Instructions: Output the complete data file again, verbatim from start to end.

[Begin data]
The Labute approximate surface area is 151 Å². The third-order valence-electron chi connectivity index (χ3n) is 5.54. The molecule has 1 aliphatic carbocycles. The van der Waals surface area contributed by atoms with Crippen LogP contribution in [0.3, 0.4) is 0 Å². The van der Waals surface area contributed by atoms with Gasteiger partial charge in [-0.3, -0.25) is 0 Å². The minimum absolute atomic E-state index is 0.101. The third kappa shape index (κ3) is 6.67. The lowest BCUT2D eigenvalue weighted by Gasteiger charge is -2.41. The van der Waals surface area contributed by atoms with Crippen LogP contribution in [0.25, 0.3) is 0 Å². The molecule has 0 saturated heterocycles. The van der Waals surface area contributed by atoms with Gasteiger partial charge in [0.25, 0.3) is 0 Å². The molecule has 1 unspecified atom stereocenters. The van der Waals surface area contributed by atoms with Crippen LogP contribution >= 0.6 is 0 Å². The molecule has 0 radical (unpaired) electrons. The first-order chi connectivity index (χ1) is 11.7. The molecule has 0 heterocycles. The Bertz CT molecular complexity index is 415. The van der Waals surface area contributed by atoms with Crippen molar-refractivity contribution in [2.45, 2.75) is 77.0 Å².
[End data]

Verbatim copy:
The Labute approximate surface area is 151 Å². The third-order valence-electron chi connectivity index (χ3n) is 5.54. The molecule has 1 aliphatic carbocycles. The van der Waals surface area contributed by atoms with Crippen LogP contribution in [0.3, 0.4) is 0 Å². The van der Waals surface area contributed by atoms with Gasteiger partial charge in [-0.3, -0.25) is 0 Å². The minimum absolute atomic E-state index is 0.101. The third kappa shape index (κ3) is 6.67. The lowest BCUT2D eigenvalue weighted by Gasteiger charge is -2.41. The van der Waals surface area contributed by atoms with Crippen LogP contribution in [0.25, 0.3) is 0 Å². The molecule has 0 saturated heterocycles. The van der Waals surface area contributed by atoms with Gasteiger partial charge in [0.25, 0.3) is 0 Å². The molecule has 1 unspecified atom stereocenters. The van der Waals surface area contributed by atoms with Crippen LogP contribution >= 0.6 is 0 Å². The molecule has 0 radical (unpaired) electrons. The first-order chi connectivity index (χ1) is 11.7. The molecule has 0 heterocycles. The Bertz CT molecular complexity index is 415. The van der Waals surface area contributed by atoms with Crippen molar-refractivity contribution in [2.45, 2.75) is 77.0 Å².